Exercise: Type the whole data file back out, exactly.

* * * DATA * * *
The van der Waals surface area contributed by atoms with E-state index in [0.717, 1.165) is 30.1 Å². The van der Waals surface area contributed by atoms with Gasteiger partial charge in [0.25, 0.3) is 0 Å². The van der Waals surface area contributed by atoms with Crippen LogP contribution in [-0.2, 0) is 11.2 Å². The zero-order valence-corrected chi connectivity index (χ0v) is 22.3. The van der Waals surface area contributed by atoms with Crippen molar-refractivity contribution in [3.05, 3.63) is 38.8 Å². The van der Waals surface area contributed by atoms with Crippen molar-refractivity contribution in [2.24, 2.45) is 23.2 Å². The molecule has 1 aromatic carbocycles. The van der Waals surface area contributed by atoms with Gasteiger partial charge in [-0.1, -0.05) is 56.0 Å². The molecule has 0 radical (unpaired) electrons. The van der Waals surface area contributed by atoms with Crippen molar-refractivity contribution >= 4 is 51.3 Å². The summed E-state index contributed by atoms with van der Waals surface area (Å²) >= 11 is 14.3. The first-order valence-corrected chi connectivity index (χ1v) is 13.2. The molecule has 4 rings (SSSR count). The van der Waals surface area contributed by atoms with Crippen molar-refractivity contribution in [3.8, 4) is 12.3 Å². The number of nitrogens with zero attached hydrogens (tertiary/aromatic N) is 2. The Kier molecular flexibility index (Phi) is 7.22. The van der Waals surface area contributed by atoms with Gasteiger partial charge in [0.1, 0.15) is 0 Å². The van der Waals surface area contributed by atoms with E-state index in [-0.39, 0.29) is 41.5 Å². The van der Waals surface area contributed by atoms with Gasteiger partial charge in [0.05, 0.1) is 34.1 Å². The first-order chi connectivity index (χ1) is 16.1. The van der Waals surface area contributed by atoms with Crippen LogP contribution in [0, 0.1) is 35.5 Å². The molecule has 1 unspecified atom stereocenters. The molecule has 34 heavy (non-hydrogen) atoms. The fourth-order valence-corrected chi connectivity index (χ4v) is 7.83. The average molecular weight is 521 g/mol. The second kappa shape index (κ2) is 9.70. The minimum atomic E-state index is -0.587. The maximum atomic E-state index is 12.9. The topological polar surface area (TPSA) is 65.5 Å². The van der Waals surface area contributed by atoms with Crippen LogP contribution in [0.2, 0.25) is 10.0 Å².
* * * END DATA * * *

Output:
The van der Waals surface area contributed by atoms with E-state index in [0.717, 1.165) is 30.1 Å². The van der Waals surface area contributed by atoms with Gasteiger partial charge in [0.25, 0.3) is 0 Å². The van der Waals surface area contributed by atoms with Crippen LogP contribution in [-0.2, 0) is 11.2 Å². The zero-order valence-corrected chi connectivity index (χ0v) is 22.3. The van der Waals surface area contributed by atoms with Crippen molar-refractivity contribution in [3.05, 3.63) is 38.8 Å². The van der Waals surface area contributed by atoms with Crippen molar-refractivity contribution in [2.24, 2.45) is 23.2 Å². The molecule has 1 aromatic carbocycles. The van der Waals surface area contributed by atoms with Gasteiger partial charge in [-0.1, -0.05) is 56.0 Å². The molecule has 0 radical (unpaired) electrons. The van der Waals surface area contributed by atoms with Crippen molar-refractivity contribution >= 4 is 51.3 Å². The summed E-state index contributed by atoms with van der Waals surface area (Å²) >= 11 is 14.3. The first-order valence-corrected chi connectivity index (χ1v) is 13.2. The molecule has 4 rings (SSSR count). The van der Waals surface area contributed by atoms with Crippen molar-refractivity contribution in [3.8, 4) is 12.3 Å². The number of nitrogens with zero attached hydrogens (tertiary/aromatic N) is 2. The Kier molecular flexibility index (Phi) is 7.22. The van der Waals surface area contributed by atoms with Gasteiger partial charge in [0.1, 0.15) is 0 Å². The van der Waals surface area contributed by atoms with E-state index in [-0.39, 0.29) is 41.5 Å². The van der Waals surface area contributed by atoms with Gasteiger partial charge in [0.05, 0.1) is 34.1 Å². The first-order chi connectivity index (χ1) is 16.1. The van der Waals surface area contributed by atoms with Crippen LogP contribution in [0, 0.1) is 35.5 Å². The molecule has 1 unspecified atom stereocenters. The molecule has 34 heavy (non-hydrogen) atoms. The fourth-order valence-corrected chi connectivity index (χ4v) is 7.83. The average molecular weight is 521 g/mol. The second kappa shape index (κ2) is 9.70. The minimum atomic E-state index is -0.587. The maximum atomic E-state index is 12.9. The topological polar surface area (TPSA) is 65.5 Å². The van der Waals surface area contributed by atoms with Crippen LogP contribution in [0.2, 0.25) is 10.0 Å².